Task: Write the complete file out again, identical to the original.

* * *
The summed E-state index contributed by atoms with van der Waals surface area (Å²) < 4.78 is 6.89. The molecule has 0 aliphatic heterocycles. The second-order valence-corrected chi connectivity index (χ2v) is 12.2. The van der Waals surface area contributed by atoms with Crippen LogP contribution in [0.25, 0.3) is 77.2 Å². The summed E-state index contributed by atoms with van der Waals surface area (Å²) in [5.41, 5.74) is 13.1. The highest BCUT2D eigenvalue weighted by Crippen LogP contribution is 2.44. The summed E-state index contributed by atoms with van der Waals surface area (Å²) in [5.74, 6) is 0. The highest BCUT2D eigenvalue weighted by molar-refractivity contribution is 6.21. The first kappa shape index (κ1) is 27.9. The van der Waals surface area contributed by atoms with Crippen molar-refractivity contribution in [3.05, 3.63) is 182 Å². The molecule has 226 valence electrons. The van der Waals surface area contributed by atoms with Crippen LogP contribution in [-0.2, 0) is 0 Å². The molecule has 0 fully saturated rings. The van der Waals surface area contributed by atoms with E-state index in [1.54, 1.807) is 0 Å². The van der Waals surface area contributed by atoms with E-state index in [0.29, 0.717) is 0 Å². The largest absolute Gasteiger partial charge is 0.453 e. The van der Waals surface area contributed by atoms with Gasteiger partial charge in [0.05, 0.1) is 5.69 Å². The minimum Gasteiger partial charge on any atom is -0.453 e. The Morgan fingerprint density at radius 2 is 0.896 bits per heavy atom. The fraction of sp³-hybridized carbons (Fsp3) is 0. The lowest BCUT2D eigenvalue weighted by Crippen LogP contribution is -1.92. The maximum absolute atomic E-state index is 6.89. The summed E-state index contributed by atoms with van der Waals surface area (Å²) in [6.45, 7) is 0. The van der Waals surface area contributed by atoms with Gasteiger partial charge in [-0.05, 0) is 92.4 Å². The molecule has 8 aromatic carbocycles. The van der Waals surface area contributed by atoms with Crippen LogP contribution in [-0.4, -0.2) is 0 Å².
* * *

The summed E-state index contributed by atoms with van der Waals surface area (Å²) < 4.78 is 6.89. The molecule has 0 aliphatic heterocycles. The second-order valence-corrected chi connectivity index (χ2v) is 12.2. The van der Waals surface area contributed by atoms with Crippen LogP contribution in [0.25, 0.3) is 77.2 Å². The summed E-state index contributed by atoms with van der Waals surface area (Å²) in [5.41, 5.74) is 13.1. The highest BCUT2D eigenvalue weighted by Crippen LogP contribution is 2.44. The summed E-state index contributed by atoms with van der Waals surface area (Å²) in [5.74, 6) is 0. The highest BCUT2D eigenvalue weighted by molar-refractivity contribution is 6.21. The first kappa shape index (κ1) is 27.9. The van der Waals surface area contributed by atoms with Crippen molar-refractivity contribution in [3.05, 3.63) is 182 Å². The molecule has 226 valence electrons. The van der Waals surface area contributed by atoms with Crippen LogP contribution in [-0.2, 0) is 0 Å². The molecule has 0 fully saturated rings. The van der Waals surface area contributed by atoms with E-state index in [1.54, 1.807) is 0 Å². The van der Waals surface area contributed by atoms with E-state index in [0.29, 0.717) is 0 Å². The largest absolute Gasteiger partial charge is 0.453 e. The van der Waals surface area contributed by atoms with Gasteiger partial charge in [0.05, 0.1) is 5.69 Å². The minimum Gasteiger partial charge on any atom is -0.453 e. The Morgan fingerprint density at radius 2 is 0.896 bits per heavy atom. The fraction of sp³-hybridized carbons (Fsp3) is 0. The lowest BCUT2D eigenvalue weighted by Crippen LogP contribution is -1.92. The maximum absolute atomic E-state index is 6.89. The summed E-state index contributed by atoms with van der Waals surface area (Å²) in [6.45, 7) is 0. The van der Waals surface area contributed by atoms with Gasteiger partial charge in [-0.05, 0) is 92.4 Å². The molecule has 8 aromatic carbocycles. The van der Waals surface area contributed by atoms with Crippen LogP contribution in [-0.4, -0.2) is 0 Å².